Louis Theroux Documentaries
About Louis Theroux Documentaries
SABC 3 to broadcast Louis Theroux's popular documentaries
08:30 PM - 09:00 PM
Louis Theroux British documentary filmmaker, journalist, broadcaster, and author will be bringing us a series of great documentaries every Thursday from the end of July to September 2020 at 20:30 on SABC 3.
Below are the documentaries which will each be split into two parts.
30 July & 6 August: Altered States - Love Without Limits
For hundreds of years, romantic relationships in western society have been based on the idea of monogamy: two people, together, for ever. But with nearly half of all US marriages ending in divorce, perhaps the traditional model is no longer fit for purpose. In Love Without Limits, Louis travels to Portland, Oregon, the heart of a movement seeking to rewrite the rulebook on how we conduct intimate relationships and experience family life. Portland, whose city motto is 'Keep Portland Weird', is seen as the US capital of polyamory and ethical non-monogamy, the practice of openly and transparently having multiple relationships that go further than just sex. Louis embeds himself with families who have made the bold decision to open up their relationships in a number of different ways, whether inviting others into existing relationships or allowing partners to seek romance elsewhere. He discovers that for many, more partners means more love and more happiness. But for others, multiple relationships have led to jealousy, upset and broken hearts.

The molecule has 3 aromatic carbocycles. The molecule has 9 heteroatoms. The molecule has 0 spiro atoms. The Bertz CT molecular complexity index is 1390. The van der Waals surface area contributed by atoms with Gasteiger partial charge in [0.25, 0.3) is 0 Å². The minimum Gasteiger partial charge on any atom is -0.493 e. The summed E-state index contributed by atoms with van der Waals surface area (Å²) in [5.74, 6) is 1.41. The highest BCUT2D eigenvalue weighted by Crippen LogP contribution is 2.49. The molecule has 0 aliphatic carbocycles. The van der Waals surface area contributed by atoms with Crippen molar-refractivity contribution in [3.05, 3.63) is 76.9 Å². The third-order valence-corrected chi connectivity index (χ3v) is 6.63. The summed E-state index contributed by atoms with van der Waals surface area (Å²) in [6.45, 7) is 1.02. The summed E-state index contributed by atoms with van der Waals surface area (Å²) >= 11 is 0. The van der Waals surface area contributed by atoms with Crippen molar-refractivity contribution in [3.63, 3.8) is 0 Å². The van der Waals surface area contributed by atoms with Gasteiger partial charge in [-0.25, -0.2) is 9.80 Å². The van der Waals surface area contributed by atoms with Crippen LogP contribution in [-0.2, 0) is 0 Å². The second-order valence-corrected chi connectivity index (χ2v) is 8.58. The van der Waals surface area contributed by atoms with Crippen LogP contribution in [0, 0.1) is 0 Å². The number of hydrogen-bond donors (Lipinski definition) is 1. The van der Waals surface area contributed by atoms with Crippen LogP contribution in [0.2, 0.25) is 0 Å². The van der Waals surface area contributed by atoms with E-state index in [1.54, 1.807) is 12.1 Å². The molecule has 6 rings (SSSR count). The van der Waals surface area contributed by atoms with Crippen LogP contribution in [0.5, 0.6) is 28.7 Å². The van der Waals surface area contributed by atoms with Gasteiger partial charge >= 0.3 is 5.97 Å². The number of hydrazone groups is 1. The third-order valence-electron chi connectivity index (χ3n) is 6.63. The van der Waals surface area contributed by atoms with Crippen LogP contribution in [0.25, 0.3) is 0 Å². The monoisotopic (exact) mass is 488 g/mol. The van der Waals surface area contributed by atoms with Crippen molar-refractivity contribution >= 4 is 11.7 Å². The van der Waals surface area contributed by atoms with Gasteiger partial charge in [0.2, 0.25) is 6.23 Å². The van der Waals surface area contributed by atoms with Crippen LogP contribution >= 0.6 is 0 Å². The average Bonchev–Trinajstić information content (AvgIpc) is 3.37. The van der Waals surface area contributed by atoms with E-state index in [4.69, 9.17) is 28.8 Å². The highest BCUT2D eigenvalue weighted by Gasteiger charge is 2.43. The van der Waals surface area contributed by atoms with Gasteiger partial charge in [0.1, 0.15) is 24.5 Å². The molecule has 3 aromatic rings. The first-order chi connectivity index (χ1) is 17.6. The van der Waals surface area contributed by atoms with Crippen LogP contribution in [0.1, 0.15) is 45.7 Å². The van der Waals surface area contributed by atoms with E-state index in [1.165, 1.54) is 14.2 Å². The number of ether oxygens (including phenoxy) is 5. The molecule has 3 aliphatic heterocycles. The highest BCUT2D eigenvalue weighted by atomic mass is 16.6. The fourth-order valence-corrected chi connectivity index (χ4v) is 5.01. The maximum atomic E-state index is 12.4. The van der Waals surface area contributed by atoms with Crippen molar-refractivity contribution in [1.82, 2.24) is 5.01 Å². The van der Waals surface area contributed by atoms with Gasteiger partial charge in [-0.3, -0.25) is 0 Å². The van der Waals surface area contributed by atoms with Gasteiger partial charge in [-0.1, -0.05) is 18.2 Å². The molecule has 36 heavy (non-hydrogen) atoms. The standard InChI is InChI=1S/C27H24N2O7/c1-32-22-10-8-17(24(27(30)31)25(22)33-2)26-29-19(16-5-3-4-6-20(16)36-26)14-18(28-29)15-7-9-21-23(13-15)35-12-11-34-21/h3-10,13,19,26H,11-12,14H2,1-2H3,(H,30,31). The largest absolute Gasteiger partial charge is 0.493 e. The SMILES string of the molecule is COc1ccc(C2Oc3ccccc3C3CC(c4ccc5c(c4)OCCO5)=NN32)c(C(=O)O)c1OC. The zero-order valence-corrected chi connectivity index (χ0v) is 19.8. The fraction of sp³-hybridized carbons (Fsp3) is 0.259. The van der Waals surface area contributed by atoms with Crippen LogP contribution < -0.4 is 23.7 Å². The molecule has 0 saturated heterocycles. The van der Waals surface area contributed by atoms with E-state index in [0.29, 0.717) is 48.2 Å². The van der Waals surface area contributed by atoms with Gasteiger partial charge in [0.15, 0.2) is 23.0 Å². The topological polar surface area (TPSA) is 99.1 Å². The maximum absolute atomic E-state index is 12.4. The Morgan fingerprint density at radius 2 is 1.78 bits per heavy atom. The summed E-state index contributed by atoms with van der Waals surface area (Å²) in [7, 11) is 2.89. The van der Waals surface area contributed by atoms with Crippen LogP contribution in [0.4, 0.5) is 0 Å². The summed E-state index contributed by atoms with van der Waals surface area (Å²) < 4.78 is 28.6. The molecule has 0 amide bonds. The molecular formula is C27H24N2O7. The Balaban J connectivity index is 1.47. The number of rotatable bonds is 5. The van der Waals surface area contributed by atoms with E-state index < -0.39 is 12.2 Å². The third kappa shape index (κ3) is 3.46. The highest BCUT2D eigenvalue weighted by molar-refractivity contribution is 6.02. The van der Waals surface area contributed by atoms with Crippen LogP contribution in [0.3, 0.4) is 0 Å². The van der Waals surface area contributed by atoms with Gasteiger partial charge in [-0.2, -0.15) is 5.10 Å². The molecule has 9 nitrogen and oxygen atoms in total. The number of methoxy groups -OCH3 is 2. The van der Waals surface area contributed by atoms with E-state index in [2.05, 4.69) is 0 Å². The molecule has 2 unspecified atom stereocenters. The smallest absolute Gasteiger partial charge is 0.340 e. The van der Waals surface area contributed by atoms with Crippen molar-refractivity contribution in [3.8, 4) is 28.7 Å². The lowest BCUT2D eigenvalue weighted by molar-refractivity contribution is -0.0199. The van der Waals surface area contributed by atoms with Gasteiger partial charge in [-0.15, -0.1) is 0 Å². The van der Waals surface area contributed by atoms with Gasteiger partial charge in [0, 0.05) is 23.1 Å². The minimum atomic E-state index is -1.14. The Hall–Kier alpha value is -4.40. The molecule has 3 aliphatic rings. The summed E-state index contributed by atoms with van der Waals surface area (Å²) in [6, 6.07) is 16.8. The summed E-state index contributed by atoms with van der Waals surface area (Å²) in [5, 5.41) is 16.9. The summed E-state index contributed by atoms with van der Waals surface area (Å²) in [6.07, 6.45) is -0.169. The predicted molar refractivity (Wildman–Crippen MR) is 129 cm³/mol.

13 & 20 August: Talking Anorexia
Louis Theroux embeds himself in two of London's biggest adult eating-disorder treatment facilities: St Ann's Hospital and Vincent Square Clinic. He meets women of all ages and at various stages of their illness, accompanying them through an enforced daily routine of scheduled eating, weigh-ins and group therapy sessions.
27 August & 3 September: LA Stories - Among Sex Offenders
California is tough on its sex offenders even when they have served time for their offences. Under strict parole conditions they are tagged and served with severe restrictions on their lives. Placed on a register, anyone can find out their identity and learn about their past crimes. They cannot live near parks or schools and many are separated from their families. Louis enters the twilight world of hostels and homelessness and questions the purpose and effects of these laws. Is it really right to cut off any chance of redemption or is the public actually well served by these controls?
10 & 17 September: The Night In Question
Louis Theroux heads to American college campuses and comes face-to-face with students whose universities are accusing them of sexual assault. As reports of sexual violence have dramatically increased in recent years, the government has urged US colleges to enforce a stricter code of sexual conduct amongst students. Employing specialist administrators to carry out investigations into alleged misdemeanours, they now have the power to permanently exclude those they deem 'responsible'. For the victims of sexual assault these new processes, which require less stringent levels of proof than criminal cases, have allowed accusations that might have never been heard in a court of law to be vindicated. But alleged perpetrators believe the attempt to be more vigilant about rape and assault has turned into an overreaction that tramples on due process, and harms innocent people. At the start of this journey, Louis meets a neuroscience major called Saif Khan, who has been accused of raping a fellow student. His University is investigating the claims separately even though Saif has been found not-guilty in a court of law. Though Saif continuously pleads his innocence, Louis is drawn into an increasingly complex world, where separating fact from fiction becomes increasingly challenging. He also meets young women whose claims of sexual assault have previously fallen on deaf ears, who believe that a new approach to handling allegations of sex crimes is not only necessary but long overdue. One such student is Mollie Johnson, whose experience is a powerful reminder that there is now a broader understanding of what sexual assault looks like.
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